On April 21, 2010, Shawn Danzie was working on a supply vessel just 50 miles from where the Deepwater Horizon oil rig exploded.
Since that day, the impact on the ecosystem, a community, and the family of the 11 workers who died have been enormous.
Danzie said his life changed too. Once an oil drilling moratorium went into place he couldn't find work. For more than a year he took out loans and scrounged up whatever money he could to feed his family.
"As far as my debt and lost wages, probably around $80,000 or so," Danzie said. "We went into a lot of debt."
Danzie, along with thousands of others, is suing BP for the financial strain the explosion caused his family. And he couldn't believe the $4.5 billion settlement with the U.S. government.
"I was thinking that could help a lot of people catch back up with some of the debt they fell into," Danzie said. "That obviously can't be a relief for people who lost a loved one, but at least it would be something to supplement what they were getting before to get their life back."
Since the explosion, Danzie said BP hasn't given him any relief, relief he feels that he is owed, along with thousands of other workers who were out of the job months after the spill was finally capped.
"I want to get back what I lost from a mistake that should have never happened," Danzie said. "As far as the spill, it did open a lot of eyes out there. The safety aspect of the job now is above and beyond. I believe the safety we are going through now, if it was this way before the spill, I believe it would have never happened."
After the initial explosion, Danzie said he saw the terror in the eyes of the survivors of Deepwater Horizon moments after they were plucked from the roaring waters of the Gulf of Mexico.
"It didn't really hit home to me, it was as bad as it was, until I saw the vessel pull up beside us with the guys coming off the rig," Danzie said. "The guys were just basically scared, shook up. You know, everybody's head was down trying to make sure nobody was missing."
For Danzie, along with his wife, Kim, and two kids, life is starting to get back to normal. But, it comes with a lot of time spent away from home to make up the losses from missed work.
"To try and get caught back up on my money, I am working six weeks on, two weeks off," Danzie said. "That's to try and catch back up with the debt I fell into."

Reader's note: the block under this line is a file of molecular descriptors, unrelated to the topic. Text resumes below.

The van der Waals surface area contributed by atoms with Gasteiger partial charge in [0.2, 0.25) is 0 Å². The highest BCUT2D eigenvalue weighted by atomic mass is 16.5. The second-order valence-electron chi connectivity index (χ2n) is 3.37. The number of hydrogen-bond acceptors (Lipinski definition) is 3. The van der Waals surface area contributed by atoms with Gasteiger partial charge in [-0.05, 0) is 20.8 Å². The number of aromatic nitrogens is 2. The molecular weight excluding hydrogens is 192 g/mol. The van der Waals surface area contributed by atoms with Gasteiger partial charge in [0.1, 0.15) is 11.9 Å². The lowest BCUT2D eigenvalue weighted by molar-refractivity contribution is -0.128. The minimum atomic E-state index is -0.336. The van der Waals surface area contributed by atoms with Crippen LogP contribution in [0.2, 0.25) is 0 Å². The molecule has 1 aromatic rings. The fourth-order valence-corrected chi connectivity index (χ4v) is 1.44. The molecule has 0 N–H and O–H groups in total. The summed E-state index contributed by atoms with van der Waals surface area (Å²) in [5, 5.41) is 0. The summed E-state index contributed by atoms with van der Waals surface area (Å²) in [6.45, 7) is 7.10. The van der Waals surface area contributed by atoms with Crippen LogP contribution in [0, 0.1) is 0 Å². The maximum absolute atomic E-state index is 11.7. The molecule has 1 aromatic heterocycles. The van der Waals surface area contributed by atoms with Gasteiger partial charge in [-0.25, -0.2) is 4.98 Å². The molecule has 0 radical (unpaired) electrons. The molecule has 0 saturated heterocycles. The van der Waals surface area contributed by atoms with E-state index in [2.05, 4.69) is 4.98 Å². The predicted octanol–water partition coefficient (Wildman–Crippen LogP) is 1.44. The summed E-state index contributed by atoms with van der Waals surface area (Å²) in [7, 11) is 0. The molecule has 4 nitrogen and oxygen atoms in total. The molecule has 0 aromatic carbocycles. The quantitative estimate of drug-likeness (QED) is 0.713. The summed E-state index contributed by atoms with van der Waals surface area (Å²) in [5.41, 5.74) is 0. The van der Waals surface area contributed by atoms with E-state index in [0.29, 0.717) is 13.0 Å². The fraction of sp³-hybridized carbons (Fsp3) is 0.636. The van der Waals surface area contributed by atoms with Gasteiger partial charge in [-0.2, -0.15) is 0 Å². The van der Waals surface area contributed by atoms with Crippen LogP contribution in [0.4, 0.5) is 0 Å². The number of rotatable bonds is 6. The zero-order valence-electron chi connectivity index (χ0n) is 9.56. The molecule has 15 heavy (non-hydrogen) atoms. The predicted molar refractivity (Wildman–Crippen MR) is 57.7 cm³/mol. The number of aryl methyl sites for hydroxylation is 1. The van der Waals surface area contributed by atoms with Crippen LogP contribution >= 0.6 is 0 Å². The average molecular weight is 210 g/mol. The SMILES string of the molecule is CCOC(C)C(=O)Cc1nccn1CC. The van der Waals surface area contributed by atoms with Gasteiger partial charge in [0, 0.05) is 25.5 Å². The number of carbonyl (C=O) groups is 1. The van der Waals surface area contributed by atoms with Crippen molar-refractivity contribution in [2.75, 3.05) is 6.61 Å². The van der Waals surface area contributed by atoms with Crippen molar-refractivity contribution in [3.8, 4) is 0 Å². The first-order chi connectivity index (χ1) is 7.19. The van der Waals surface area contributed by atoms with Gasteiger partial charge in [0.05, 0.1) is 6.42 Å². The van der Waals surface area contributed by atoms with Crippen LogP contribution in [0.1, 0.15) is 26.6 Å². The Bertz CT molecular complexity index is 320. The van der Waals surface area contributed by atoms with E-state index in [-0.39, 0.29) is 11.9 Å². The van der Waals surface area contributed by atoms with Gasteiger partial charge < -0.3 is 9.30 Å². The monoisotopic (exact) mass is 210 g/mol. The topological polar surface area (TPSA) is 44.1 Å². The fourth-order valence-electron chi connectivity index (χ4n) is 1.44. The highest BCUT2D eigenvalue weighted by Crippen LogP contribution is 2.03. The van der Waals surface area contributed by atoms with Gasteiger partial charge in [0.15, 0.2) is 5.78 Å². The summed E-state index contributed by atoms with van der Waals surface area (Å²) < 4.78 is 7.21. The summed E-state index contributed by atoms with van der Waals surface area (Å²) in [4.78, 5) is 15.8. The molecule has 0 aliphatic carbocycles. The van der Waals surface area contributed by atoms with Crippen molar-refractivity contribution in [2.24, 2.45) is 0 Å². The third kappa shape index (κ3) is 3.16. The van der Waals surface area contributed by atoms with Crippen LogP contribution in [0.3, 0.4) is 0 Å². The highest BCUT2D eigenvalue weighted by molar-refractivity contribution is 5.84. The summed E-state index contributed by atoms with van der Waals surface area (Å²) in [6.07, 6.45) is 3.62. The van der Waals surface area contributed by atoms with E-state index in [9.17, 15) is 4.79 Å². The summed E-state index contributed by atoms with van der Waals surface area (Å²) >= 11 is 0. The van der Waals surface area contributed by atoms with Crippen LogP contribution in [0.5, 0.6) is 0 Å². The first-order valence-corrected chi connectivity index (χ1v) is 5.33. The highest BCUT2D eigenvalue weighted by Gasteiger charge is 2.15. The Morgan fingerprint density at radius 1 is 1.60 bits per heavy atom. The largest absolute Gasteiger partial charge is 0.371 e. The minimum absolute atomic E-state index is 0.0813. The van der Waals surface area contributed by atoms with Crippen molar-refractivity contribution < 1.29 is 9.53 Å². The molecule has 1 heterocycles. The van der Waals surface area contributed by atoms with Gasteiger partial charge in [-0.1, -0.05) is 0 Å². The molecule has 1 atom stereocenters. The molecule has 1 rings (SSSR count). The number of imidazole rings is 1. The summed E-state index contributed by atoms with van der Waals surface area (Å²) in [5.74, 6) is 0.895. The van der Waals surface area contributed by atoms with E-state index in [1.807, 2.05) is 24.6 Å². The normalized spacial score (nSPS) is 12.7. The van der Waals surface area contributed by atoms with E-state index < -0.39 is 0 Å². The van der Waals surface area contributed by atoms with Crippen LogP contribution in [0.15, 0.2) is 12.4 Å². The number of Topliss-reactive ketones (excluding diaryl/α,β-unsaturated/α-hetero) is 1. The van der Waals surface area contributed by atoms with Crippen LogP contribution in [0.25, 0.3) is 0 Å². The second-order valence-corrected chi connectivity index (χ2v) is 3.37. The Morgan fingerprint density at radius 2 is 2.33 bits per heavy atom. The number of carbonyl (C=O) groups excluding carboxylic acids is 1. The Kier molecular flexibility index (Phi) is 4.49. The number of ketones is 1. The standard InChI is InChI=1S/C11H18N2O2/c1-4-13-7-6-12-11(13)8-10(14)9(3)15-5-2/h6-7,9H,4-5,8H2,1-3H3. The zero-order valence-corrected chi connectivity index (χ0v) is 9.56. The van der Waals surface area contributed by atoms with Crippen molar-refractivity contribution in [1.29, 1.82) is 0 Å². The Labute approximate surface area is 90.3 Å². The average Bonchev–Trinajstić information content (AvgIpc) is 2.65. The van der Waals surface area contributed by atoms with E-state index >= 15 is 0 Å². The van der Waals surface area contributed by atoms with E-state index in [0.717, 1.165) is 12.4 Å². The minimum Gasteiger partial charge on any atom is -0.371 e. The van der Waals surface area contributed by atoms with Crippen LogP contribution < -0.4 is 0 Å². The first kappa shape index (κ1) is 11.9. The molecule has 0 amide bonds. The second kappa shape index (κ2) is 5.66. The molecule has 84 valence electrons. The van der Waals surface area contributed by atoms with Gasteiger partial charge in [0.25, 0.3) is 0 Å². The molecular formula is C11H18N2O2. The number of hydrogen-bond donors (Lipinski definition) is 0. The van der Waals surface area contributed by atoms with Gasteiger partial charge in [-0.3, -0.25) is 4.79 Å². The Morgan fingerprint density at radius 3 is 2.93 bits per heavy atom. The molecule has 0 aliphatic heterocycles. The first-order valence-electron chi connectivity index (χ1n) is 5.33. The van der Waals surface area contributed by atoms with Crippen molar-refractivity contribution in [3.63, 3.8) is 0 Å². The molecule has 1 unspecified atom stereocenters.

The payout to the U.S. is the largest criminal penalty in U.S. history at $1.3 billion in criminal fines.
Kim Danzie said she still can't believe the federal government reached a settlement with BP before other families who lost everything.
"We lost a lot, we lost our home, we had to move, I had to quit my job to stay home with the kids because we couldn't afford daycare," Kim Danzie said. "They (BP) ought to be ashamed. They are paying out to all of these high businesses and there are families that are still struggling."
The Danzies hired a lawyer and are currently in the process of suing BP.
"From that $4.5 billion dollars, they get nothing," Kyle Koester said.
Koester works for Jonathan W. Johnson, LLC. He said the Danzie's story is one that encompasses thousands of other workers who still are struggling after the explosion.
"I tell BP, a mistake was made, but it is on you to do what's right," Koester said. "They got to make it right. They got to start paying these funds out of the Deepwater Horizon funds, they got to open the scope to other people and to these families."
Danzie said many of his co-workers moved to Alaska to get jobs working on offshore oil rigs. Lately, work has picked up, but not enough to get him back to where he was before the tragic explosion in 2010.
Copyright 2012 WGCL-TV (Meredith Corporation). All rights reserved.
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